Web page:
One of my main complaints about my neighbors is not the fact that they block our driveway. It is not the fact that they have 15 cars among five people. Or even that they squeeze five said people into a 631-square-foot living space. Nope. My main complaint is the noise their toddler makes.
It sounds like the @#!&@( kid does windsprints up and down their hallway, jumps on the bed, crashes down and then rides a toy truck over a room full of gravel all while wearing dutch clogs. Did I mention the kids never sleeps? "She never sleeps." (bonus points if you know what movie this is from. The prize for this contest is my neighbor's first born).
I can't tell you the amount of times I have screamed, "F-You" at this toddler from down below (With full use of the "F"). I can't tell you the amount of times I have fantasized about owning a stun gun that could shoot darts through our ceiling. And then I read this in the Sunday NYTimes.
In it, people in New York are complaining about the noise war between parents and non-parents and the tension it creates in apartment units. I feel the pain on both sides. As much as R and I loathe everything about our neighbors, we have never felt justified in telling them just how noisy they are because, hey, kids make noise.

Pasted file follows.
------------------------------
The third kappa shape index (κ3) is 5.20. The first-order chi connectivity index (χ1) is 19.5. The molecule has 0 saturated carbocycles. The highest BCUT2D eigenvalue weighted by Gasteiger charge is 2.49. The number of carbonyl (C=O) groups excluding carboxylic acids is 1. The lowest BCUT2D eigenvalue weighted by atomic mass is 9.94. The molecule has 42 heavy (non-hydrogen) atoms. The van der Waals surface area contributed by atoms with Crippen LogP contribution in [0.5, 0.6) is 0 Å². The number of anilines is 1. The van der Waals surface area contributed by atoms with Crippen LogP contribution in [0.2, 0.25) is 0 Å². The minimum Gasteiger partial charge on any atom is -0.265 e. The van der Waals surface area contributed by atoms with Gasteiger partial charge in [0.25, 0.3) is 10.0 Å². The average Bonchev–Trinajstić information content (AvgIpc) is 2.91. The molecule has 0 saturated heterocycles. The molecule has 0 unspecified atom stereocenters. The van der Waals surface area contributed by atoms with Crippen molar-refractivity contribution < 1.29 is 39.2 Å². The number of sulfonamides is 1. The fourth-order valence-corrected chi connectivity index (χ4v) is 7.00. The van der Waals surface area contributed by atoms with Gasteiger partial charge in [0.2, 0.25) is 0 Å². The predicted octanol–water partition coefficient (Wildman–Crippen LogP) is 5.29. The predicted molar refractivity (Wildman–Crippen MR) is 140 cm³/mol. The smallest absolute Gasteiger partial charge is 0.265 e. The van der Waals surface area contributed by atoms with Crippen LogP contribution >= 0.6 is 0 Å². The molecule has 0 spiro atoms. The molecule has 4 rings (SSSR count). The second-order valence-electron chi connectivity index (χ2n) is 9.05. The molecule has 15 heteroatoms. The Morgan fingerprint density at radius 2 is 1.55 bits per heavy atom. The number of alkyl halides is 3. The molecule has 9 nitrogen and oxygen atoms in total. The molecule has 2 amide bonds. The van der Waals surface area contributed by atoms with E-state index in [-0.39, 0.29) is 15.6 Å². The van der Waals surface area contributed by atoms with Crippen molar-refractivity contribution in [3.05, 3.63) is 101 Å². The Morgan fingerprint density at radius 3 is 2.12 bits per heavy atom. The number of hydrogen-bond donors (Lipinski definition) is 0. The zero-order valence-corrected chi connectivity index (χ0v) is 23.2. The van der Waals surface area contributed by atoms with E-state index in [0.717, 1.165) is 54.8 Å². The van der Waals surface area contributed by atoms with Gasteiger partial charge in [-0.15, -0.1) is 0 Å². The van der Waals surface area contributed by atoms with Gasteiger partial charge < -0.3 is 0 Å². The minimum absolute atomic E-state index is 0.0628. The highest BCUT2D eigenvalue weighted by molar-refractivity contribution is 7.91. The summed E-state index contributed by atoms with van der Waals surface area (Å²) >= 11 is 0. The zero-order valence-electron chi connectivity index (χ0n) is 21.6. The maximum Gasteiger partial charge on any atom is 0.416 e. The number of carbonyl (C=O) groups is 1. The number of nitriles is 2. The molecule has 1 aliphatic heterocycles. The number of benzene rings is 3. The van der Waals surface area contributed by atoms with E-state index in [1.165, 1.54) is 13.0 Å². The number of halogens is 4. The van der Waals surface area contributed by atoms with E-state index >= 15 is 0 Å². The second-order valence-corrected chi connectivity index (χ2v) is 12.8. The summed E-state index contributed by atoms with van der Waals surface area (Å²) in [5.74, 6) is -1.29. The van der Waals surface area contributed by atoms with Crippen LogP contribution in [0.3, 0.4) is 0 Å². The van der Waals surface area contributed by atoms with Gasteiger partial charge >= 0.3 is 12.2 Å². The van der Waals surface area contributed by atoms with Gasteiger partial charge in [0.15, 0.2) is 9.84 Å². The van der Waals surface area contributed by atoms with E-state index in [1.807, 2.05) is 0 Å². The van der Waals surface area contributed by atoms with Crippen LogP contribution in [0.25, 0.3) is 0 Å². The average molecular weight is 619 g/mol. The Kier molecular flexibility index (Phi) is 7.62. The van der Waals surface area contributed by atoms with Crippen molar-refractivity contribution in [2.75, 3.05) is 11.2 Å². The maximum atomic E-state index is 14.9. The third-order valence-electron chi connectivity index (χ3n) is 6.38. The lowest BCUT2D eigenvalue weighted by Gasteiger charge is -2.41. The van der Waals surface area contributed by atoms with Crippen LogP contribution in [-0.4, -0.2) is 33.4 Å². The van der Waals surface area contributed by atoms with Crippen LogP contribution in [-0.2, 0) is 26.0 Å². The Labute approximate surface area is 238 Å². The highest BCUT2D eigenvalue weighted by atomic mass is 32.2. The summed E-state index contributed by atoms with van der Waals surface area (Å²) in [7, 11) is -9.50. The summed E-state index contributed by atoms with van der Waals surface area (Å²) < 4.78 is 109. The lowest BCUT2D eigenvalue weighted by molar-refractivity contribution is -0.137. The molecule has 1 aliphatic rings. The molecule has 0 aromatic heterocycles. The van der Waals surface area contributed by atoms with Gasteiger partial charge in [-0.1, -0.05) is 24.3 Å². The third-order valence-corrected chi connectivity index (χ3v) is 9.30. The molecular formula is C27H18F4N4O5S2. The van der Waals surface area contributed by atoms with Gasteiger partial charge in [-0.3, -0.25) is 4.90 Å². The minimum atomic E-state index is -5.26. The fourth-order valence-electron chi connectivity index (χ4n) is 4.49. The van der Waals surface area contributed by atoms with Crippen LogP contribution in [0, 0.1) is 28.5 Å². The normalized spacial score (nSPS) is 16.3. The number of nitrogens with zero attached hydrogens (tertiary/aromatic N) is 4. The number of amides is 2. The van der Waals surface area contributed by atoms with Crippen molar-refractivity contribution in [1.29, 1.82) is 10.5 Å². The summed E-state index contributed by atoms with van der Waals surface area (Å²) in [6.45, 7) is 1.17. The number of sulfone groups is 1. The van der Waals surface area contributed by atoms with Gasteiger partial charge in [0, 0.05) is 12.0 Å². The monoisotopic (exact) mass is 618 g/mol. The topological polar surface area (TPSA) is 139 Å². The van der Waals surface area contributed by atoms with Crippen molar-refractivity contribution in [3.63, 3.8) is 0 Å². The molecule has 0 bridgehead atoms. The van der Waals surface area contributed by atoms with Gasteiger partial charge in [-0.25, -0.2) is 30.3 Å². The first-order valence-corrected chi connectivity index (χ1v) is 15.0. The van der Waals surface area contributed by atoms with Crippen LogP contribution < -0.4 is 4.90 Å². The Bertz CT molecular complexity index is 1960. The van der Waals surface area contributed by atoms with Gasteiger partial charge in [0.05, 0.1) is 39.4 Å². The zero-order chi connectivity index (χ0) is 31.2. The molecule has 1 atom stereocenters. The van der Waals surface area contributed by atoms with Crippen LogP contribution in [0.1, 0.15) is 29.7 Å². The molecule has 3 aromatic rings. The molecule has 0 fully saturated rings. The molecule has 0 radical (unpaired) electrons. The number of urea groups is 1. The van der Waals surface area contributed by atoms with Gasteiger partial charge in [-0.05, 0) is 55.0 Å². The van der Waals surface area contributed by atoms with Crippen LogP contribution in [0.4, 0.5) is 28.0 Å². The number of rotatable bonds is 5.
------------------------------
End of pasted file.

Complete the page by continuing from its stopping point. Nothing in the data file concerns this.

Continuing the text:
On the other hand, they have no rugs, they never take that poor kid outside and they seem to do everything in their power to move furniture at least three times a day. It is a vexing question. What is the right thing to do?
In many ways, now that Sam is walking, I am more sympathetic. If we did not own the first two floors of our building, I am sure some poor sap below us would be covering his ears with a pillow at night (or at least until 8:30 as our child actually has a bedtime). Kids are damn noisy. But still, it is not pleasant to be awakened each morning to the sounds of horse feet and to have to go to bed each night with ear plugs in just to try to get a good night's rest.
If I lived on the second floor, I would be furious at having to shush Sam all the time or to tell her she can't run. We live in 1,000 square feet. Where else is she going to learn to run? Most of the time--in restaurants, in malls, in museums--my attitude is kids are just smaller humans, deal with it or frequent only adult-centered places at adult-centered times. I have very little sympathy for the people who complain about the noises kids (or dogs) make as long as the place is appropriate, ie. not L'espalier at 10 p.m. on a Saturday.
My motto? Suck it up or stay home. And yes, I felt that way long before I had children of my own.
But in my house, it is different. I long for peace and quiet and the assurance of a good night's rest. Thanks to our neighbors, I get neither. So, what is the solution? Kick kids out? Make them play on foam?
Advice, of course, is welcome, but bear in mind we have already considered calling DSS, stun guns and "accidentally" leaving the back door open. We are not opposed to ideas, but we are opposed to jail time.